Facing a mosque shortage, worshippers in Valencia have had to resort to praying outside. The Muslim community of the city has doubled in the past four years, making many of the mosques too small to accommodate the demand by worshippers. When mosques reach capacity, some have to pray outside while others drive up to 80 kilometers to available mosques.
Representatives of Valencia’s Islamic Cultural Centre have suggested that imams across Spain be paid a wage, in the manner of Catholic priests. Amparo Sanchez Rossell, head of the Centre, advocates awarding salary based on university qualification in training related to Islamic studies. According to Rossell, instituting a salary “would help prevent extremists becoming involved in the mosque”.
Newly drafted laws in the Catalonia region of Spain will limit immigrants in public and other colleges as part of a regional education law. The law will permit different percentages of foreigners in certain education areas, and those areas with too few foreigners will be able to increase the number of positions by up to 10% to let more in. What this means, however, is that a fixed limit on the number of foreigners in each area will be imposed, with the intent to avoid growing ghettos and slums. Meanwhile, a contract of integration will be set up for immigrants in the Valencia region. The contract would be part of a future regional immigrant integration law, as immigrants would have to sign the _contract for integration’ – described as an assumed model of coexistence and local values. Immigration and Citizenship Councillor Rafael Blasco described Valencia as a land open to all, provided residents are integrated in local values, customs, and traditions, so that the social cohesion of the region is not lost.
Several organizers are planning a symposium on May 9th in Valencia, to discuss the importance of the media, and how Islam is represented by various communication services. The primary goal o the meeting is to establish a roadmap or manual for journalists and journalism students that contains agreed upon consensus about issues related to the Islamic world. In addition, the aim is to promote a pluralistic and open debate about how to cover media information concerning the Islamic world, and to promote a two-way discussion to try to define some concepts that are presented in the media on a frequent basis, to avoid misinterpretation or biased views. The organizers of the symposium include the Islamic Cultural Center of Valencia and the Higher Council of the Valencia Region, and it is sponsored by the University of Valencia.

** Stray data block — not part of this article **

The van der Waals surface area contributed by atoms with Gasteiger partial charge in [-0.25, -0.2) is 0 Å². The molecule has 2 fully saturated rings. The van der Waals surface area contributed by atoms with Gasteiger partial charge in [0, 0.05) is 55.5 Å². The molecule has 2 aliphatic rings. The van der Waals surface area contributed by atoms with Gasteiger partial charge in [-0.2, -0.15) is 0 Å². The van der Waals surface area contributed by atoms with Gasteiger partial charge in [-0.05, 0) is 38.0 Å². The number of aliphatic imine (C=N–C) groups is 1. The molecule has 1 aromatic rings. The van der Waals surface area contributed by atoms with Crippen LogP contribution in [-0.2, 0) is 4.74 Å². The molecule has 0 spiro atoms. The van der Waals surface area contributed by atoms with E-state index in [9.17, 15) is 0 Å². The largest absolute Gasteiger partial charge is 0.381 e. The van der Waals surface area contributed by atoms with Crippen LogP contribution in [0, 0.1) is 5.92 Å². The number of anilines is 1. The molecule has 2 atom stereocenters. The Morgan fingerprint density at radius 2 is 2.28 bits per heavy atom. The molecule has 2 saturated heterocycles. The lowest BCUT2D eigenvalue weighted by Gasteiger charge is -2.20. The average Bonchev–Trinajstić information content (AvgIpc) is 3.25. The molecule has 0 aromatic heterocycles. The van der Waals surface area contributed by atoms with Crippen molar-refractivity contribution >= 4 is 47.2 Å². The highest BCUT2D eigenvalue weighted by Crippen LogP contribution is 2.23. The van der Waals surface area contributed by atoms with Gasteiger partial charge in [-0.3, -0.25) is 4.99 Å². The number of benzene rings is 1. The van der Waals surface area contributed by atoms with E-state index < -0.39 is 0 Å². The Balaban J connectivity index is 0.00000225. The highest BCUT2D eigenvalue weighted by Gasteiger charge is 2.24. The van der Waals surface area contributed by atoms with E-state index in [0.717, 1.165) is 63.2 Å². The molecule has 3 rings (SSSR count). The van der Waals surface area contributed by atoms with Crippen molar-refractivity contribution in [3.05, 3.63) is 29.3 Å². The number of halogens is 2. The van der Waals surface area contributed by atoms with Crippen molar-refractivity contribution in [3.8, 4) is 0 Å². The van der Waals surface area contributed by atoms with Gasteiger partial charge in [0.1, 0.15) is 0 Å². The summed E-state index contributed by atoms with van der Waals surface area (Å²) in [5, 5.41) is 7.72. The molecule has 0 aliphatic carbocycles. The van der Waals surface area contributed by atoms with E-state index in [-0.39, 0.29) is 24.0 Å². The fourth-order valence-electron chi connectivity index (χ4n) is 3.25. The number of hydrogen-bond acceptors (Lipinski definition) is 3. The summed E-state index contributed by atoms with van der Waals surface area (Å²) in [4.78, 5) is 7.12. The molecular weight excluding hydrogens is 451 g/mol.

The Union of Muslim communities in Spain (UCIDE) claims that 1.13 million Spaniards (2.5% of the country’s residents) are Muslims, reports Vatican Radio. The largest group includes Moroccan immigrants, numbering approximately 565,000. There are also almost 35,000 native Spaniards who are converts to Islam. UCIDE is pushing for Islamic religion classes to be held in public schools of four Spanish regions with the highest concentrations of Muslims – Catalonia, Madrid, Andalusia, and Valencia.
Approximately one hundred immigrant associations across Spain announced that they would be marching in a dozen cities at 7pm on February 23rd, against the Partido Popular’s proposed policy of making immigrants sign a _Contract of Integration’ in Spain. The immigrant groups are also organizing a series of cultural events to coincide with the protest in cities including Barcelona, Madrid, Valencia, Pamplona, Burgos, and Seville.
The city of Valencia breached an agreement of cooperation between the state and the Islamic Commission of Spain, which regulates the burial of Muslims in cemeteries. The city refused to give burial space in the General Cemetery and other locations that accommodates Islamic burial practices. The agreement between the state and the Islamic Community of Spain stems from a 1992 law giving the same recognition to Islamic communities right to grand land for burials in the necropolis and municipal property, and the right to their own precincts.